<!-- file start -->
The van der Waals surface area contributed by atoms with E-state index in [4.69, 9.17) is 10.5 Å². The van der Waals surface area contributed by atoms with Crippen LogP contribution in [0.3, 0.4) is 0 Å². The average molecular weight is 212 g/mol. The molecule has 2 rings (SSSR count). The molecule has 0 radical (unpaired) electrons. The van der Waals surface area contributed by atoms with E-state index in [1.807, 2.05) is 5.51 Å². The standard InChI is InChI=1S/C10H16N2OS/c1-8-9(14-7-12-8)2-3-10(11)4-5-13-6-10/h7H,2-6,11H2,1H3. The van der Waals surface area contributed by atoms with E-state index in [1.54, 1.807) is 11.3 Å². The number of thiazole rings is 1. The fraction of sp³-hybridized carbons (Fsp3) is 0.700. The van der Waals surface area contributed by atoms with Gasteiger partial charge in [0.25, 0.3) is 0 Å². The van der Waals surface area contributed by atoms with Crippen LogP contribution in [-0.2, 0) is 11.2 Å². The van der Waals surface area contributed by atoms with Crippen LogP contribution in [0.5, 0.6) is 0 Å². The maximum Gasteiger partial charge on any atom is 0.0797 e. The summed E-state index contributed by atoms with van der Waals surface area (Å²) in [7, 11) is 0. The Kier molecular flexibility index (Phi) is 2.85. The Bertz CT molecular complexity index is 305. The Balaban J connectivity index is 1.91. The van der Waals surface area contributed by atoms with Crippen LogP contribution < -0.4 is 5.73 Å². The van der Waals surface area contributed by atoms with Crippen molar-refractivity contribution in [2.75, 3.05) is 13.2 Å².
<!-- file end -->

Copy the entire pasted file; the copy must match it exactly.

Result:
The van der Waals surface area contributed by atoms with E-state index in [4.69, 9.17) is 10.5 Å². The van der Waals surface area contributed by atoms with Crippen LogP contribution in [0.3, 0.4) is 0 Å². The average molecular weight is 212 g/mol. The molecule has 2 rings (SSSR count). The molecule has 0 radical (unpaired) electrons. The van der Waals surface area contributed by atoms with E-state index in [1.807, 2.05) is 5.51 Å². The standard InChI is InChI=1S/C10H16N2OS/c1-8-9(14-7-12-8)2-3-10(11)4-5-13-6-10/h7H,2-6,11H2,1H3. The van der Waals surface area contributed by atoms with E-state index in [1.54, 1.807) is 11.3 Å². The number of thiazole rings is 1. The fraction of sp³-hybridized carbons (Fsp3) is 0.700. The van der Waals surface area contributed by atoms with Gasteiger partial charge in [0.25, 0.3) is 0 Å². The van der Waals surface area contributed by atoms with Crippen LogP contribution in [-0.2, 0) is 11.2 Å². The van der Waals surface area contributed by atoms with Crippen LogP contribution in [0.5, 0.6) is 0 Å². The maximum Gasteiger partial charge on any atom is 0.0797 e. The summed E-state index contributed by atoms with van der Waals surface area (Å²) in [7, 11) is 0. The Kier molecular flexibility index (Phi) is 2.85. The Bertz CT molecular complexity index is 305. The Balaban J connectivity index is 1.91. The van der Waals surface area contributed by atoms with Crippen LogP contribution < -0.4 is 5.73 Å². The van der Waals surface area contributed by atoms with Crippen molar-refractivity contribution in [2.75, 3.05) is 13.2 Å².